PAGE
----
# How to change a proper, negative fraction to an improper fraction

• Oct 11th 2012, 01:46 PM
jacklogan
How to change a proper, negative fraction to an improper fraction
How would you write -1 13/56 as an improper fraction? If it wasn't negative, the answer would be 69/56. Since it is negative, is the answer -69/56? OR is the answer -43/56, which a colleague says; his reasoning being, to find the numerator: -1 x 56 = - 56; then add 13 to get -43. So his answer is -43/56. Which is correct?
• Oct 11th 2012, 02:11 PM
notinsovietrussia
Re: How to change a proper, negative fraction to an improper fraction
-43/56 is greater than -1, but the mixed number is actually less than -1, therefore your colleague's answer is not correct; -69/56 is the answer. I always used to solve these by ignoring the negative sign, solving as if the mixed number was positive, then tacking the negative sign back onto the improper fraction.
• Oct 11th 2012, 03:18 PM
Soroban
Re: How to change a proper, negative fraction to an improper fraction
Hello, jacklogan!

Quote:

$\displaystyle \text{How would you write }\text{-}1\tfrac{13}{56}\text{ as an improper fraction?}$
$\displaystyle \text{If it wasn't negative, the answer would be }\tfrac{69}{56}.$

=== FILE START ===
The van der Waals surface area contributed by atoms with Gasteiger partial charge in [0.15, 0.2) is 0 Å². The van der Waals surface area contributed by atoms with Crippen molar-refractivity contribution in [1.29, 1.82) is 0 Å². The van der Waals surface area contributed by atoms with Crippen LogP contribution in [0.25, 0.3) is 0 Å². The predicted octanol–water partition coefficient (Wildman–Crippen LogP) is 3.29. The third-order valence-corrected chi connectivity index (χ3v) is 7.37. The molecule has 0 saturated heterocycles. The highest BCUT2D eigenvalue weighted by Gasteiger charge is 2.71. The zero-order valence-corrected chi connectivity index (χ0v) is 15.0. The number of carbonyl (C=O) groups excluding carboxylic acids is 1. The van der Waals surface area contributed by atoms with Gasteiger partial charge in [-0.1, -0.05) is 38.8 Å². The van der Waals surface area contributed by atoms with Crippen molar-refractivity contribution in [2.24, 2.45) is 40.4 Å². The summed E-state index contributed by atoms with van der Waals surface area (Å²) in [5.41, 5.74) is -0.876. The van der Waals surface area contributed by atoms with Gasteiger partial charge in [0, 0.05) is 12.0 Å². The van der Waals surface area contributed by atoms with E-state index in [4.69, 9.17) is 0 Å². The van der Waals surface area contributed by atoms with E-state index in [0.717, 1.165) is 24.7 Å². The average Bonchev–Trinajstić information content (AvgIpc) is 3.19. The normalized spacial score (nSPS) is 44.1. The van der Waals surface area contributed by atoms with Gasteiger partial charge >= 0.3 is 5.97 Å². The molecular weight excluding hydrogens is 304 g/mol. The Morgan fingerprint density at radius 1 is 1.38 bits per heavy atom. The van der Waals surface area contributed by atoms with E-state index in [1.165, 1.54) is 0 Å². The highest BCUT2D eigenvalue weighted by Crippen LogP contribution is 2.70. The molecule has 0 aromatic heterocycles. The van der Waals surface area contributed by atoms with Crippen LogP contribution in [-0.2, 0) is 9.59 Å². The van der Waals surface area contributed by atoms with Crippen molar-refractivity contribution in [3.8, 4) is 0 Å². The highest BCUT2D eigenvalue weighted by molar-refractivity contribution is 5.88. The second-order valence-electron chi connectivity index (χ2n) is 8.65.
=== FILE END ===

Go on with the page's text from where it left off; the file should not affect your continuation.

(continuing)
$\displaystyle \text{Since it is negative, is the answer }\text{-}\tfrac{69}{56}\,?$
$\displaystyle \text{Or is the answer }\text{-}\tfrac{43}{56}\text{ which a colleague claims.}$

I hope he doesn't apply that to Real Life.

Suppose he had $5.75 and he spent$2.25.
. . How much would he have left?
His answer would be $4.00. How would he get that awful answer? . . Like this . . . . .$\displaystyle \begin{array}{c}\$5.75\, = \,5\tfrac{3}{4}\text{ dollars} \\ \\[-3mm] \$2.25 \,=\,2\tfrac{1}{4}\text{ dollars} \end{array}\displaystyle \begin{array}{ccccccccc}\$5.75 - 2.25 &=& 5\frac{3}{4} - 2\frac{1}{4} \\ \\[-3mm] & = & 5 + \frac{3}{4} - 2 \;{\color{red}+\;\frac{1}{4}} \\ \\[-3mm] &=& (5-2) + (\frac{3}{4} + \frac{1}{4}) \\ \\[-3mm] &=& 3 + \frac{4}{4}\\ \\[-3mm] &=& \$4 \end{array}$Ask him to consider this . . . What is$\displaystyle \text{-}1\tfrac{1}{4}$? He believes it means: .$\displaystyle \text{-}1 \:{\color{red}+\: \tfrac{1}{4}} \:=\:\text{-}\tfrac{3}{4}$If that is true, why didn't they write$\displaystyle \text{-}\tfrac{3}{4}\$ in the first place?
• Oct 11th 2012, 03:45 PM
Plato
Re: How to change a proper, negative fraction to an improper fraction
Quote:

Originally Posted by jacklogan
How would you write -1 13/56 as an improper fraction? If it wasn't negative, the answer would be 69/56. Since it is negative, is the answer -69/56? OR is the answer -43/56, which a colleague says; his reasoning being, to find the numerator: -1 x 56 = - 56; then add 13 to get -43. So his answer is -43/56. Which is correct?

This whole thread is result of just out-of-date group of people.
The truth is there is absolutely no reason to use so-called improper fractions.

Given the wide use of calculators and computer algebra systems in which improper fractions have no place, what good are they? Let's drop their use!